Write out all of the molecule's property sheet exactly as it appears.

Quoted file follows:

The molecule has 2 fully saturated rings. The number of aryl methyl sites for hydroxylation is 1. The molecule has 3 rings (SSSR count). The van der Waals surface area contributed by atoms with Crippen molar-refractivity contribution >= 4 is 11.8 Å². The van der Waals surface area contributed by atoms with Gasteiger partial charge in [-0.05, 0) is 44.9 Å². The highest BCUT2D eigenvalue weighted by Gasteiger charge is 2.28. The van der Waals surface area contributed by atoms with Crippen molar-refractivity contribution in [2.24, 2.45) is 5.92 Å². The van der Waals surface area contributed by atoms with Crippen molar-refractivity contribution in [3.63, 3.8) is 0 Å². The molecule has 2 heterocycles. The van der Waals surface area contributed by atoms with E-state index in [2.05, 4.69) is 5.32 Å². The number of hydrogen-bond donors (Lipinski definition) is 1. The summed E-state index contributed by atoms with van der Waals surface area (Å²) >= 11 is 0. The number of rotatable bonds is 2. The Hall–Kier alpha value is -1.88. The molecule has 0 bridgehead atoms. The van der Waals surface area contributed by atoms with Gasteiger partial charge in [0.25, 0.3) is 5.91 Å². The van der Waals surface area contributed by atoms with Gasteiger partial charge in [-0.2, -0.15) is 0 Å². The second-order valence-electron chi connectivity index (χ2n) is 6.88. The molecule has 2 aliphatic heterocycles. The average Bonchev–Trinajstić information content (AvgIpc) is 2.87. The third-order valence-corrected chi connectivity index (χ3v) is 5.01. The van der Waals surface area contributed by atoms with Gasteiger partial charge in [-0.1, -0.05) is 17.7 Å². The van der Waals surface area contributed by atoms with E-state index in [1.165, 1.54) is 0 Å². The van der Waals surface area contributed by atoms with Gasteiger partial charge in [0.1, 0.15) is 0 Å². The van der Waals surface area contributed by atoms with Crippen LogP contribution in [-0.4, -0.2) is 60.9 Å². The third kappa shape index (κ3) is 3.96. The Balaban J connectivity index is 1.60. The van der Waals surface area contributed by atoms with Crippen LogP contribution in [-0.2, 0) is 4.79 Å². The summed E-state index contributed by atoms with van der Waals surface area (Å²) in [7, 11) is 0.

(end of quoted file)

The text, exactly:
The molecule has 2 fully saturated rings. The number of aryl methyl sites for hydroxylation is 1. The molecule has 3 rings (SSSR count). The van der Waals surface area contributed by atoms with Crippen molar-refractivity contribution >= 4 is 11.8 Å². The van der Waals surface area contributed by atoms with Gasteiger partial charge in [-0.05, 0) is 44.9 Å². The highest BCUT2D eigenvalue weighted by Gasteiger charge is 2.28. The van der Waals surface area contributed by atoms with Crippen molar-refractivity contribution in [2.24, 2.45) is 5.92 Å². The van der Waals surface area contributed by atoms with Crippen molar-refractivity contribution in [3.63, 3.8) is 0 Å². The molecule has 2 heterocycles. The van der Waals surface area contributed by atoms with E-state index in [2.05, 4.69) is 5.32 Å². The number of hydrogen-bond donors (Lipinski definition) is 1. The summed E-state index contributed by atoms with van der Waals surface area (Å²) >= 11 is 0. The number of rotatable bonds is 2. The Hall–Kier alpha value is -1.88. The molecule has 0 bridgehead atoms. The van der Waals surface area contributed by atoms with Gasteiger partial charge in [0.25, 0.3) is 5.91 Å². The van der Waals surface area contributed by atoms with Gasteiger partial charge in [-0.2, -0.15) is 0 Å². The second-order valence-electron chi connectivity index (χ2n) is 6.88. The molecule has 2 aliphatic heterocycles. The average Bonchev–Trinajstić information content (AvgIpc) is 2.87. The third-order valence-corrected chi connectivity index (χ3v) is 5.01. The van der Waals surface area contributed by atoms with Gasteiger partial charge in [-0.1, -0.05) is 17.7 Å². The van der Waals surface area contributed by atoms with E-state index in [1.165, 1.54) is 0 Å². The van der Waals surface area contributed by atoms with Gasteiger partial charge in [0.1, 0.15) is 0 Å². The van der Waals surface area contributed by atoms with Crippen LogP contribution in [-0.4, -0.2) is 60.9 Å². The third kappa shape index (κ3) is 3.96. The Balaban J connectivity index is 1.60. The van der Waals surface area contributed by atoms with Crippen LogP contribution in [-0.2, 0) is 4.79 Å². The summed E-state index contributed by atoms with van der Waals surface area (Å²) in [7, 11) is 0.